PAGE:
Here's a little "fun with technology." We saw this image 5 years ago as scanned from a monochrome print. An HHR fan told me about some cool software called "Deoldify" which colorizes images using an artificial intelligence engine. It's important to understand what this is and what it is not.
Deoldify uses "deep learning" to colorize still images and video. The way it works is the software studies millions of images to "learn" how to recognize objects and apply color to them. The software learns by taking color images, stripping the color from them, and then "guessing" how to color them. It scores each effort, and after millions of tries gets pretty good at guessing the colors. Now we can apply the model constructed from its study library and apply them to monochrome images such as those on this site, and it makes a pretty good guess at the colors.
It's important to remember doesn't "know" what the colors really were. The camera did not capture any color information, so no amount of analysis of the image file can recreate the original color. Those dresses and walls could be any color, but a mathematical model has decided these colors are more likely based on the coloration of the other images it has "seen". The Deoldify documentation includes an image of the Golden Gate Bridge which research verifies was not the correct color at that stage of construction. If you insert the colorized image into the historic record, you would be confusing documented facts with a computer model's guess. It would be very easy for the computer generated image to "win" that battle because it's much easier to believe an image than a textual record in some archive somewhere.
Still, a model like this is fun to play with. It can make an image easier to read at a glance, since our brains are used to seeing the world in color. It also helps us remember that despite the historic record being monochrome, these folks lived in a world every bit as real and as colorful as our own. I would never colorize our archives, because that would be adding information of unknown accuracy. But this site is one step away from our archives, so we can have some fun!
I'm interested in what you think about the colorized version of this image versus the original monochrome version. Is it easier to "read"? Does it help you immerse yourself in that world?
Category: [Downtown Hood River]
I like it. It may not be historically accurate, but I can immerse myself into the surroundings of this dark dingy store.
The woman on the right is "feeling" the fabric. The wood grain of the counters becomes beautiful and the piece of oak fire wood on the floor makes me think long, hot fire in that stove with a build up of ash.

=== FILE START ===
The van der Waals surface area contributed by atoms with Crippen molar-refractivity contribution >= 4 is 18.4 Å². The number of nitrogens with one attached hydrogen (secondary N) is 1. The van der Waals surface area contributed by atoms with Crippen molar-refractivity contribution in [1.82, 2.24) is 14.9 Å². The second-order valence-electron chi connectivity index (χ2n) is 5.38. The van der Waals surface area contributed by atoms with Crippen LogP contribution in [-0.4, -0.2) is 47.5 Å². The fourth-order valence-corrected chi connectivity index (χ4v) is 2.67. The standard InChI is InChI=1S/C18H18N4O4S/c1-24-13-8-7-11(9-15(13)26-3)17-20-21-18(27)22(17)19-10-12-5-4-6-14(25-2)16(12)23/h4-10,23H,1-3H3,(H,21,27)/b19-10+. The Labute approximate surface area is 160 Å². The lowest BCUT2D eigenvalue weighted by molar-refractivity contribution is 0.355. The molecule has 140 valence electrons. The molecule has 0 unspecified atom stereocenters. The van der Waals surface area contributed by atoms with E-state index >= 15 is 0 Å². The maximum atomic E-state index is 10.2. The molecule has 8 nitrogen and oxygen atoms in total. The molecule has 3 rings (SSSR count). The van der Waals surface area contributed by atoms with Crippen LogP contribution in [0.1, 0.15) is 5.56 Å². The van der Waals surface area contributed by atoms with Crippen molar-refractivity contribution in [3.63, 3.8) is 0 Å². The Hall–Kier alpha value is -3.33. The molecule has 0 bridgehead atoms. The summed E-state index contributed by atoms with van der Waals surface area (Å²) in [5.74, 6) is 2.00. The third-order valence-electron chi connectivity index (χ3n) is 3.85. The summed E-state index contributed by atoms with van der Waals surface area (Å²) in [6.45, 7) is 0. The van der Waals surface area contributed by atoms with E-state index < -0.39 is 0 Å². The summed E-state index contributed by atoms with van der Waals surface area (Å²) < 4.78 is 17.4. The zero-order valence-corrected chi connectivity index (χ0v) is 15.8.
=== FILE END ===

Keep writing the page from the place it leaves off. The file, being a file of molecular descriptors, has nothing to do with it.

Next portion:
The calendar was a non-entity in the original. In this one, I can envision Mr. Crowell turning to check it.
L.E. on 14th January 2020 @ 7:58am
This is really cool in most cases. At Deoldify (love the name!), all the example images are great except for Dorthea Lange's "Migrant Mother". For me, the B&W image is more immersive.
This is all assuming there was color before the 1930s as explained in the Calvin & Hobbes strip https://www.cse.iitk.ac.in/users/amit/books/img/ch930919_world-was-black-white.gif
Kevin on 14th January 2020 @ 8:28am
Definitely a chunk of oak firewood with the colorization. The spool of store twine has taken on a light blue hue, so I'm kinda thinking the back wall shelves, and likely a lot of the boxed goods on the right, are likely white, not light blue.
I find it interesting when watching "modern" westerns the colors of men's suits, yet here, and even the women's dresses, they're still rather drab charcoals.
starboard on 14th January 2020 @ 8:29am
Kevin, I'm happy you tracked down that Calvin and Hobbes. I was thinking about including it in the description of this image but didn't have time to look for it. Definitely one of my favorites.
ArthurB on 14th January 2020 @ 10:01am
I love it, for what it is.
Color is a decently large chunk of the information our brains use to interpret what we see, so having fairly accurate color (as opposed to none) in an image makes an immediate difference in what it conveys to us, and in how quickly we are able perceive that information.
It also makes me wonder how long it took them to feel comfortable releasing this software for general use, concerning the colorization of humans. The algorythms for trying to detect race, and then coloring for it appropriately, must've been a huge amount of work before anyone felt comfortable letting it go free into the world. Getting a dress the wrong color is nothing.
Kyle on 14th January 2020 @ 11:20am